President Donald Trump surprised politicos and pundits alike by his choice to lead the Republican National Committee. He didn’t choose one of his influential business friends. He didn’t choose a seasoned politician. He chose a mom from Michigan – an outsider to Washington, D.C. – to become the second woman to take charge of the RNC.
I may have seemed like an unlikely choice. After all, not many men would’ve chosen someone who, just three years ago, was a stay-at-home mom. I was named chair of the Michigan Republican Party in 2015, and I worked hard alongside colleagues and volunteers to turn Michigan red. We succeeded in making that happen, delivering Michigan to then-candidate Trump in 2016. It was the first time in decades that our state voted red.
The President recognized our hard work, and I came to Washington. My story is just like those of countless other women who, while underestimated, defy expectations and deliver results.
Since joining the RNC, we have raised record-breaking amounts of money, engaged more voters than ever before and invested millions of dollars into our data and digital operations. I’ve traveled more than 100,000 miles across the country to meet with our supporters, and I’ve seen the energy of our grassroots efforts first-hand.
I didn’t do this alone.
At the RNC, we’ve had more women in leadership roles this cycle than ever before. We work together every day to support President Trump’s agenda – an agenda that empowers American women everywhere. We believe that all issues are women’s issues, which is why we fight for the policies that make it easier for women to live, work and raise families. We fight for lower taxes so that we can start our own businesses. We fight for quality child care and safer neighborhoods so that we can raise our families. We fight for economic growth so that we can work.
Our field team and volunteers help us engage Americans on these important issues. Women make up more than half of our 8,600 Republican Leadership Initiative fellows — our most active volunteers who grow our party’s reach in their communities. We recently launched a video series to highlight our field team’s female staff in targeted states. These political directors, state directors and field organizers are the ones driving our party to victory.
Meanwhile, the Trump administration has made history for its women in leadership roles. Kellyanne Conway became the first woman to run a successful presidential campaign, helping put Trump into the Oval Office.
Now, women have senior-level roles all across the Trump administration – from Secretary of Education Betsy DeVos to Secretary of Homeland Security Kirstjen Nielsen; from Secretary of Transportation Elaine Chao to Administrator of the Small Business Administration Linda McMahon; from Secretary of the Air Force Heather Wilson to U.S. Ambassador to the United Nations Nikki Haley.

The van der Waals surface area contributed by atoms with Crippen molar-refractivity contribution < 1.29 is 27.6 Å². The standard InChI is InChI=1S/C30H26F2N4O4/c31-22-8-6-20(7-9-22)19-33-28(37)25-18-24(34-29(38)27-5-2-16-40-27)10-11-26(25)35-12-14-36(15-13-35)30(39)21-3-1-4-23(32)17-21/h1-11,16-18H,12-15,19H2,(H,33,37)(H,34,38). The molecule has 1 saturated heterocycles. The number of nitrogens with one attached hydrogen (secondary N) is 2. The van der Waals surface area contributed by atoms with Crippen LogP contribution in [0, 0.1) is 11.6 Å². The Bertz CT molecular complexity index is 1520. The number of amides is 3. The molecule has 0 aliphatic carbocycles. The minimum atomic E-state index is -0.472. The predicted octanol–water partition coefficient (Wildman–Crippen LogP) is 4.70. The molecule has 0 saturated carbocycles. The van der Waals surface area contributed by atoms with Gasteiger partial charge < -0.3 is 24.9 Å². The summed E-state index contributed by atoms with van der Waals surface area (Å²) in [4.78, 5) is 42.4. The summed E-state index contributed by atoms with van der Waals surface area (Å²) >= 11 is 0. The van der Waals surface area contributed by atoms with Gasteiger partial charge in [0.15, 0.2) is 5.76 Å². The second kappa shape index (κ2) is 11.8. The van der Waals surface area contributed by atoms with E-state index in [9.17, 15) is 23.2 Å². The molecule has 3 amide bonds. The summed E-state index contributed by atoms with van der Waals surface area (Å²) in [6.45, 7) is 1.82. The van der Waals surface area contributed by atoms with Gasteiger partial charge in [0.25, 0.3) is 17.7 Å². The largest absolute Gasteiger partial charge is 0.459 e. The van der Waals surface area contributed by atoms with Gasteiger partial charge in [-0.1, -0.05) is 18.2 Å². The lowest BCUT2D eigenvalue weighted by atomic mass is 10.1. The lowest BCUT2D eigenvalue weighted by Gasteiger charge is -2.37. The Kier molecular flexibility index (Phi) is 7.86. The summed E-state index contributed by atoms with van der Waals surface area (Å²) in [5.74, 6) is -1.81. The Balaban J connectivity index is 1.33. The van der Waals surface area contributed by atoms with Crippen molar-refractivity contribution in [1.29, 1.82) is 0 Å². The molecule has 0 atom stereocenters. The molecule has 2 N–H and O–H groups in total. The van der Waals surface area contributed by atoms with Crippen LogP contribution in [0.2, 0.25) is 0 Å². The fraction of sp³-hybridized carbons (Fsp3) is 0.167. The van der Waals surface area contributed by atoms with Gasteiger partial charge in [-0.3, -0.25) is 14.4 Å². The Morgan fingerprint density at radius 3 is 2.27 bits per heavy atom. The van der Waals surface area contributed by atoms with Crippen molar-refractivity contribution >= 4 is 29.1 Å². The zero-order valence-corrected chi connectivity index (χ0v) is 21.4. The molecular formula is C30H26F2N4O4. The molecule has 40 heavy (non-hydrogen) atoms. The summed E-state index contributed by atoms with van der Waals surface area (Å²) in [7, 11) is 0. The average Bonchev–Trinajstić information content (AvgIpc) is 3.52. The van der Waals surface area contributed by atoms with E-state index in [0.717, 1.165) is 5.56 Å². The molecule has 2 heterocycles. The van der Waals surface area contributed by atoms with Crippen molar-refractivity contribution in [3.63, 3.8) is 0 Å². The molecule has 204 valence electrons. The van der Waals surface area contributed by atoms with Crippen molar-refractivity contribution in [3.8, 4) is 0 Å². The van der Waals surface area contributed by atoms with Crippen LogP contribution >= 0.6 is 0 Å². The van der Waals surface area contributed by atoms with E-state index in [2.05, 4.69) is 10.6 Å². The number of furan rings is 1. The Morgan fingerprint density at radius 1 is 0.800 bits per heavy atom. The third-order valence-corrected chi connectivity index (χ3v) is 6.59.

A number of women also serve as spokespeople for his administration: Sarah Sanders at the White House (the first mother in the job), Heather Nauert at the State Department, Sarah Flores at the Justice Department, Dana White at the Defense Department and Liz Hill at the Education Department, to name a handful.
They are women who have charged forward, undeterred, to serve their country and give back to their community. I encourage more women to do the same. Get involved in your community, and step up to make the changes that need to be made. Encourage friends and neighbors to join your cause, and reach out to women who want to help. Run for office, and fundraise without fear of asking for support; you simply don’t get what you don’t ask for. Be fearless and bold as you step into the public arena. Most importantly, believe in your message first, so that others will believe in you.
We women are not easily deterred. History proves that time and again, we do what it takes to get the job done. As we recognize the accomplishments of the women who came before us, let’s not forget that women everywhere, every day, are making our country better. There are millions of American women standing with them today, and we’ll be there to celebrate each other’s success tomorrow.
- Here’s How Effective the Original Vaccines Are Against Omicron
- The Promise—And Possible Perils—of Editing What We Say Online
- How Trump Survived Decades of Legal Trouble: Deny, Deflect, Delay, and Don't Put Anything in Writing
- Flint Is Still Shaken by its Water Crisis—and Residents Are Experiencing Long-Term Mental-Health Issues
- A Beer Shortage Is Brewing. A Volcano Is Partly to Blame
- How Fasting Can—and Can't—Improve Gut Health
- Cities Keep Enforcing Curfews for Teens, Despite Evidence They Don't Stop Crime
- Joe Manchin’s Red Tape Reform Could Supercharge Renewable Energy in the U.S.
- Column: We Should Talk More About What a Brilliant Actor Marilyn Monroe Was